Comparison of a questionnaire commonly used for measuring coping with a daily-basis prospective coping measure
2006 (English)In: Journal of Psychosomatic Research, ISSN 0022-3999, E-ISSN 1879-1360, Vol. 61, no 6, 813-820 p.Article in journal (Refereed) Published
BACKGROUND: Much research have investigated the relation between stress and health, with focus on the role of coping as a moderator. The use of the concept of coping is in need of more stringency since it is often used in a more or less careless manner. A contributory cause of the confusion within the research field is the often-negligent interpretation of results from the Mental Adjustment to Cancer (MAC) Scale (i.e., results are discussed in terms of coping strategies instead of mental adjustment). Furthermore, checklists are often used in research but seldom specify the stressor that patients are attempting to cope with. METHODS: Consecutive patients newly diagnosed with gastrointestinal (GI) cancer were included in this study. Of 151 eligible patients, 95 (63%) participated. As soon as their physical condition so permitted, patients were asked to assess their coping by way of two methods: an instrument commonly used for measuring coping (MAC Scale) and a daily-basis prospective coping measure [Daily Coping Assessment (DCA)]. The study investigated the relations between these two methods, which are used to evaluate different ways of coping with cancer, and related these to specified stressful events and psychologic distress outcomes [Hospital Anxiety and Depression Scale (HADS)]. RESULTS: Among patients with GI cancers, a comparison of the DCA with the MAC Scale renders important differences regarding the use of coping strategies. Furthermore, coping as measured by the DCA is more clearly separated from both stressors such as psychologic aspects and psychologic distress outcomes as measured by the HADS. DISCUSSION: A comparison between the two measures renders differences regarding the use of coping strategies among patients with GI cancers. The daily-basis prospective coping measure seems to be better separated from both stressful events and psychologic distress outcomes. The DCA offers a promising alternative to the use of coping checklists. The difference between the measures is in accordance with the original intention that the MAC Scale be used to measure mental adjustment rather than coping (i.e., the results do not support the use of the MAC Scale as a coping measure).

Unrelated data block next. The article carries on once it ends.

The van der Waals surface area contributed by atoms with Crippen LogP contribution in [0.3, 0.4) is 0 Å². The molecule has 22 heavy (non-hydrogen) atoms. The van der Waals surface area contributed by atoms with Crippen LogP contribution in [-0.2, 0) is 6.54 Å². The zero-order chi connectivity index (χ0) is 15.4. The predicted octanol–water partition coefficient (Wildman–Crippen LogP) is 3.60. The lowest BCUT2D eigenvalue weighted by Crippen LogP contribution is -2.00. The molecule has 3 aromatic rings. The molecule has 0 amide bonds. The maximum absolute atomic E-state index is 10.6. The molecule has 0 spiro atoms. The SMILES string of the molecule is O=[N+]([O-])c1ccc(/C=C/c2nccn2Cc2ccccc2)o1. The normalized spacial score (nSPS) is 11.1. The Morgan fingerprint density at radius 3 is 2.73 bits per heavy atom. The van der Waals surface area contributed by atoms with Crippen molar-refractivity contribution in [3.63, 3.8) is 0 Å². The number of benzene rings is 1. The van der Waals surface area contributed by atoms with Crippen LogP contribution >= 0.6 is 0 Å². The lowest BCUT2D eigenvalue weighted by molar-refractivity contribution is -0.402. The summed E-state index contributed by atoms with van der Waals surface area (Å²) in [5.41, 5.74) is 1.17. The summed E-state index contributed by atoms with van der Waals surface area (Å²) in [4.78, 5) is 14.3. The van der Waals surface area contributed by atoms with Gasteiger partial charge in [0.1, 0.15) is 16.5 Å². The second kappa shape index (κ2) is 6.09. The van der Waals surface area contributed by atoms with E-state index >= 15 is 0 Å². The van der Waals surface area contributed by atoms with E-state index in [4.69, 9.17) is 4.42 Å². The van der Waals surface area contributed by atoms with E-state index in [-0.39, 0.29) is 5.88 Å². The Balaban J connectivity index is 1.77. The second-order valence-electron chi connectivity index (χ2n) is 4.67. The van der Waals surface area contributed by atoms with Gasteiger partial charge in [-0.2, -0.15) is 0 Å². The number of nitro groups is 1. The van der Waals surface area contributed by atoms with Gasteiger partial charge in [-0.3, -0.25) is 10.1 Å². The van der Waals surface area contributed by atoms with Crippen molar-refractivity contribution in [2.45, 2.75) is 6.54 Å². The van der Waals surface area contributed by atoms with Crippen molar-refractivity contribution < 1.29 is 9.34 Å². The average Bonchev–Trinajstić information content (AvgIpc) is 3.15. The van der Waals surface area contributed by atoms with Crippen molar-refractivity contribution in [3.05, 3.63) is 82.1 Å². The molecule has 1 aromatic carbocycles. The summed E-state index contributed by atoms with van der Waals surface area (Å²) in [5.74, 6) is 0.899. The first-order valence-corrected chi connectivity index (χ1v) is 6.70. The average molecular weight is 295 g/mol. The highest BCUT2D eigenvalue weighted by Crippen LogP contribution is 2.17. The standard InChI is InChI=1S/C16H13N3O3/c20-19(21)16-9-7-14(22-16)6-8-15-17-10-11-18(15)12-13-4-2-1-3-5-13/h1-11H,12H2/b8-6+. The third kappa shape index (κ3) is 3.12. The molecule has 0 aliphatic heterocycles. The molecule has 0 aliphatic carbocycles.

Place, publisher, year, edition, pages
2006. Vol. 61, no 6, 813-820 p.
Cancer, Coping, Daily assessments, HADS, Hospital Anxiety and Depression Scale, MAC, Mental Adjustment to Cancer Scale
Medical and Health Sciences Nursing
IdentifiersURN: urn:nbn:se:uu:diva-138844DOI: 10.1016/j.jpsychores.2006.10.009ISI: 000242884300011PubMedID: 17141671OAI: oai:DiVA.org:uu-138844DiVA: diva2:380063